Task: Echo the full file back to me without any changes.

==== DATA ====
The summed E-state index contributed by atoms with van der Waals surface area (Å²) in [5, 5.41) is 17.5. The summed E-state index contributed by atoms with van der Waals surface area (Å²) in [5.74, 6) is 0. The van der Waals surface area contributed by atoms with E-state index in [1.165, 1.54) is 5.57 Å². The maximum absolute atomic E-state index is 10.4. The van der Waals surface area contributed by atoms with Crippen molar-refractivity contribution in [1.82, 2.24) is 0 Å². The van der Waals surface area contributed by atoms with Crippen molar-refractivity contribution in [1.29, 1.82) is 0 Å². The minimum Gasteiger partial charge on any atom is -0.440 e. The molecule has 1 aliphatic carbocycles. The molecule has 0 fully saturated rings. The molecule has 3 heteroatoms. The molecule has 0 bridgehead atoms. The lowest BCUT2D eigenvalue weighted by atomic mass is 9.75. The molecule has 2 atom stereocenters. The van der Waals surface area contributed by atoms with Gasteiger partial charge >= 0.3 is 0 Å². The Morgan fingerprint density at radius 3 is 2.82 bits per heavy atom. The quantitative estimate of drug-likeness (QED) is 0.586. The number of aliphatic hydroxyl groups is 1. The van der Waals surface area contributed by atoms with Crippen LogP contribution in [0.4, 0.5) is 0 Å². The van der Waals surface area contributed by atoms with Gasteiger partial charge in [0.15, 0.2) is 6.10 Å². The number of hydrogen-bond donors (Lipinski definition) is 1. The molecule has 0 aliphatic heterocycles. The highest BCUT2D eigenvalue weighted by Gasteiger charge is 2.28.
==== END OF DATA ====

The summed E-state index contributed by atoms with van der Waals surface area (Å²) in [5, 5.41) is 17.5. The summed E-state index contributed by atoms with van der Waals surface area (Å²) in [5.74, 6) is 0. The van der Waals surface area contributed by atoms with E-state index in [1.165, 1.54) is 5.57 Å². The maximum absolute atomic E-state index is 10.4. The van der Waals surface area contributed by atoms with Crippen molar-refractivity contribution in [1.82, 2.24) is 0 Å². The van der Waals surface area contributed by atoms with Crippen molar-refractivity contribution in [1.29, 1.82) is 0 Å². The minimum Gasteiger partial charge on any atom is -0.440 e. The molecule has 1 aliphatic carbocycles. The molecule has 0 fully saturated rings. The molecule has 3 heteroatoms. The molecule has 0 bridgehead atoms. The lowest BCUT2D eigenvalue weighted by atomic mass is 9.75. The molecule has 2 atom stereocenters. The van der Waals surface area contributed by atoms with Gasteiger partial charge >= 0.3 is 0 Å². The Morgan fingerprint density at radius 3 is 2.82 bits per heavy atom. The quantitative estimate of drug-likeness (QED) is 0.586. The number of aliphatic hydroxyl groups is 1. The van der Waals surface area contributed by atoms with Crippen LogP contribution in [0.4, 0.5) is 0 Å². The van der Waals surface area contributed by atoms with Gasteiger partial charge in [0.15, 0.2) is 6.10 Å². The number of hydrogen-bond donors (Lipinski definition) is 1. The molecule has 0 aliphatic heterocycles. The highest BCUT2D eigenvalue weighted by Gasteiger charge is 2.28.